Corrections of for CN entries

Paul Eggert eggert at
Mon Sep 24 23:23:42 UTC 2001

> Date: Mon, 24 Sep 2001 15:56:32 -0400 (EDT)
> From: <yaoz at>
> The way I submitted to you is following examples of US.  That is
> "time - state (province)".

That's designed for the US, which has multiple time zones.  China has
just one time zone, so it's not that useful in that context.  Programs
that use are expected to narrow in on the country first; once
CN has been selected, there's little point to saying "Beijing Time"
for every entry.

> a. Urumqi is in Xinjiang so it maybe better say "Xinjiang & Tibet".

The comment is intended to identify the region in question.  The
region does not include all of Xinjiang, just most of it.

> b. Kashgar is also in Xinjiang and there is no such region as
> "Eastern Turkestan".  That region is commonly call "Southern
> Xinjiang".

In English, the region is far more commonly called Eastern Turkestan,
even today.  At least, that's what Google says (2650 hits versus 766).

> It seems to me those entries exists because historically, they are
> in different time zones (as you specified in "asia" file).  But
> I've seen Linux users in China wondering "Why Shanghai, Harbin, etc.
> are picked up but not Beijing or my city?

It's a long story, but it's the same reason that Los Angeles and
Chicago have entries, but Washington, DC and Houston do not.  It's
merely a matter of which city is the largest in a particular region.
For more details, please see the Theory file.

> On TV, radio, it is always saying "It is now 20' clock Beijing Time."
> I haven't heard of "China time" before.

Interesting.  Are these announcements in the Chinese language, or in
the English language?

> In 'asia', you are saying before 1980, there are still 5 timezones in
> China.

Yes, that's what Shanks (our best source) says.  But it is not
authoritative and I suspect that it is incorrect.  Among other things
I tend to believe Bob Devine's remark about China having two time
zones (Beijing and Urumqi) at some point in its recent history.  If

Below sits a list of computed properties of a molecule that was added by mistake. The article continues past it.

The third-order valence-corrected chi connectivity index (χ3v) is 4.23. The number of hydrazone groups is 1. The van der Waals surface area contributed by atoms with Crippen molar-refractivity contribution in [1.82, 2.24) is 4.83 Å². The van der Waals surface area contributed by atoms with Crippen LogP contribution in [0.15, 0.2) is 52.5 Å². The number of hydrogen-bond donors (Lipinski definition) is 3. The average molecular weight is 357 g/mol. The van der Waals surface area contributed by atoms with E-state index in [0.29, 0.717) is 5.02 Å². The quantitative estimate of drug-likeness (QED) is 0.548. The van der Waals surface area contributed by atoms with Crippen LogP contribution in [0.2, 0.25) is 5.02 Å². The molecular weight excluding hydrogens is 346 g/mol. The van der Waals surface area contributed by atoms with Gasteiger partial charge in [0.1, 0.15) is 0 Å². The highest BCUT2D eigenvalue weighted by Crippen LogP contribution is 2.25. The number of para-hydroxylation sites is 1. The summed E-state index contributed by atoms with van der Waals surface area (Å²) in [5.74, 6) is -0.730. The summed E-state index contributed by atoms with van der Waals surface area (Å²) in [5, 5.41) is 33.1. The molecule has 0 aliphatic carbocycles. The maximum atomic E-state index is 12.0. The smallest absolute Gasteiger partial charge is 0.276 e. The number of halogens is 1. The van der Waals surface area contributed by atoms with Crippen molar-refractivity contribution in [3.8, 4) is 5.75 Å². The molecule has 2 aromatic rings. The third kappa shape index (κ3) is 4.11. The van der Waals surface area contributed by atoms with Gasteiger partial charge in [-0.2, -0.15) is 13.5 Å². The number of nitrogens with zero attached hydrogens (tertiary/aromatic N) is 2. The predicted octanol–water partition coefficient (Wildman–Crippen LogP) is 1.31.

you can find something better (preferably an official government
source or something like that), I'd appreciate it.

> From: "Brian Garrett" <mgy1912 at>
> Date: Mon, 24 Sep 2001 11:57:18 -0700
> My understanding was that the pinyin system is favored in the People's
> Republic of China, and that either the pinyin or the older system
> (Wade-Giles?) is acceptable in Taiwan.

It's a bit more complicated than that.  The PRC doesn't merely "favor"
pinyin: hanyu pinyin is official government policy and an
international standard (ISO 7098:1991).  Taiwan has never had an
official government-wide policy, but has muddled through (e.g. signs
often use Wade-Giles without apostrophes, which is a bit like using
English but omitting the letter "i").  Many in Taiwan oppose hanyu
pinyin at least partly for political reasons.  Some have drafted
tongyong pinyin, a different pinyin variant that is a bit friendlier
to English speakers (e.g., it drops the umlaut and gets rid of the
q's, x's, and zh's).

(Had enough? :-) Anyway, it's safe to say that the matter of pinyin is
still controversial within Taiwan.

> The major English-language news services switched to pinyin in the early
> 1980's.

It's not clear to me that "Kashi" versus "Kashgar" is a pinyin versus
non-pinyin issue, as the name "Kashgar" is not a Chinese one.  "Kashi"
is the pinyin version of the Chinese name for "Kashgar".  The city's
population is about 3/4 Uighur, so calling it "Kashi" is a bit like
calling the capital of Mongolia "Ulan Bator" (the anglicization of the
Russian name).

I just visited the BBC and found two instances of "Kashi" but 7
instances of "Kashgar".  For an example of the latter, please see:
I also used Google to do searches for "Kashgar China" and "Kashi
China", in both cases looking only for English-language hits.  Google
reported about 2910 hits for Kashi and about 6780 for Kashgar.  So it
appears to me that "Kashgar" is still the more common spelling by far.

"Chongqing" versus "Chungking" is another matter.  This is clearly a
Chinese name, so it's a pinyin versus non-pinyin issue only.  Also,
Google (English-only) reports about 55,600 hits for Chongqing, but
only about 12,700 for "Chungking".  I recall the ratio being the other
way when I researched this matter a few years ago, so it appears that
common usage really has switched here, and it's time to update the
tz database.

> Date: Mon, 24 Sep 2001 23:41:53 +0200
> From: Oscar van Vlijmen <o.van.vlijmen at>
> I would suggest:
> CN    +3114+12128    Asia/Beijing    most eastern locations

Shanghai has more people than Beijing, so I'd rather stick with
Shanghai, as per the Theory file.

> CN    +2934+10635    Asia/Chongqing    Chongqing - central China

But it's not just Chongqing -- it's most of the (mountainous) central
part of China.

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